2. Lisa says:

    Oh yes, those exclamation points – they can be so distracting! Ending every sentence! I have to make a conscious effort sometimes to ignore them. I’m very glad that you enjoyed this one. Hugh is one of my favorite heroes, but I also have a soft spot for the willowy Claud, who comes through so splendidly in the end.

    • Jenny says:

      Oh, wasn’t Claud great? That’s (another) nice thing about Heyer — she’ll lead you into believing a character is set as a certain kind of caricature, and then she’ll allow him or her to change, or reveal a different side of their personality. It’s very engaging.

  3. vicki (skiourophile / bibliolathas) says:

    I loved this one – he was an excellent and funny hero. Another one I think is under-rated – with a male hero at its centre rather than a woman – is The Quiet Gentleman.

    • Jenny says:

      A sense of humor and humility will win me over in a hero faster than anything else, and Hugh had both. (This also explains my impatience with Mr. Rochester.) Thanks for the recommendation! Heyer wrote so many that I am always looking for ways to sort them out.

  4. Hi, Jenny. When I was a young adult, I read most of Georgette Heyer’s books that were available at the time. I’d be interested in seeing what you think of “These Old Shades,” and its sequel (sorry, can’t remember the name) that was about the heroine’s son and his love when he grew up. These two books were definitely my favorite Heyers of all time.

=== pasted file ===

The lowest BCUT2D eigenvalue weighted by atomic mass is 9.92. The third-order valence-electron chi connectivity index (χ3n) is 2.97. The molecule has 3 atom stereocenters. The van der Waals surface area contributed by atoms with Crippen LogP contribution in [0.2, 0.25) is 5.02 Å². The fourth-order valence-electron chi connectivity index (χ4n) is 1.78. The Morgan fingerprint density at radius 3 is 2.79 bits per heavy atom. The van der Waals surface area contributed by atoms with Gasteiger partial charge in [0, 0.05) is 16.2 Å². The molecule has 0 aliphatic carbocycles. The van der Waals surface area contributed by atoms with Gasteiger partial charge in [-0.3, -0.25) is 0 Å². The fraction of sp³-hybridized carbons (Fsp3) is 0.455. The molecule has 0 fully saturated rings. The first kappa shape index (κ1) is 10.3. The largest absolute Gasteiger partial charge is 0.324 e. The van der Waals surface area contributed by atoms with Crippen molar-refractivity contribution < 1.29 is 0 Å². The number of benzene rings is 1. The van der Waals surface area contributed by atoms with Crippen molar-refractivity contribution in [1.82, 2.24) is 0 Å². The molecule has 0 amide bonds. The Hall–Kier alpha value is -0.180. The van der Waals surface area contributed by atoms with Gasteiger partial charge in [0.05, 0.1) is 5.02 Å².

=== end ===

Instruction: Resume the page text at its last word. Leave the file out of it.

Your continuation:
• Jenny says:

      I don’t believe I’ve seen those mentioned before, so I will definitely seek them out! Thank you!

      • Anonymous says:

        These Old Shades and The Devil’s Cub were the two first Heyers I read. I remember liking them quite a bit, especially Shades. Both take place pre-Regency. Apparently the story of the family continues in Regency Buck and An Infamous Army, but I haven’t read those (yet).

      • Sly Wit says:

        Huh, I wasn’t signed in. Anonymous, c’est moi.

  5. Helen says:

    I’ve loved the few Heyer novels I’ve read, but with so many still to read it’s difficult to know which one to choose next! After hearing how much you’ve enjoyed this one I’ll move it nearer the top of my list.

    • Jenny says:

      I’ve loved the few I’ve read, too. I think Venetia or The Grand Sophy will probably be next for me, but so many people seem to have lovely favorites, don’t they.

  6. So happy that you are being converted into a Heyer fan! Her books are perfect light reading, just the right blend of humour and romance, always done with intelligence and impressive attention to detail. The Unknown Ajax isn’t one of my favourites but Hugo is one of my favourite Heyer heroes.

  7. Deb says:

    Another abuser of exclamation points: Eugene O’Neill. In my teens (when I was a bit of a literature snob), I thought he must be a bad writer because he used so many exclamation points. I’ve since revised my opinion. The funny thing is, I read Heyer in my teens too and never even noticed her (over) use of exclamation points because her narrative style is so smooth.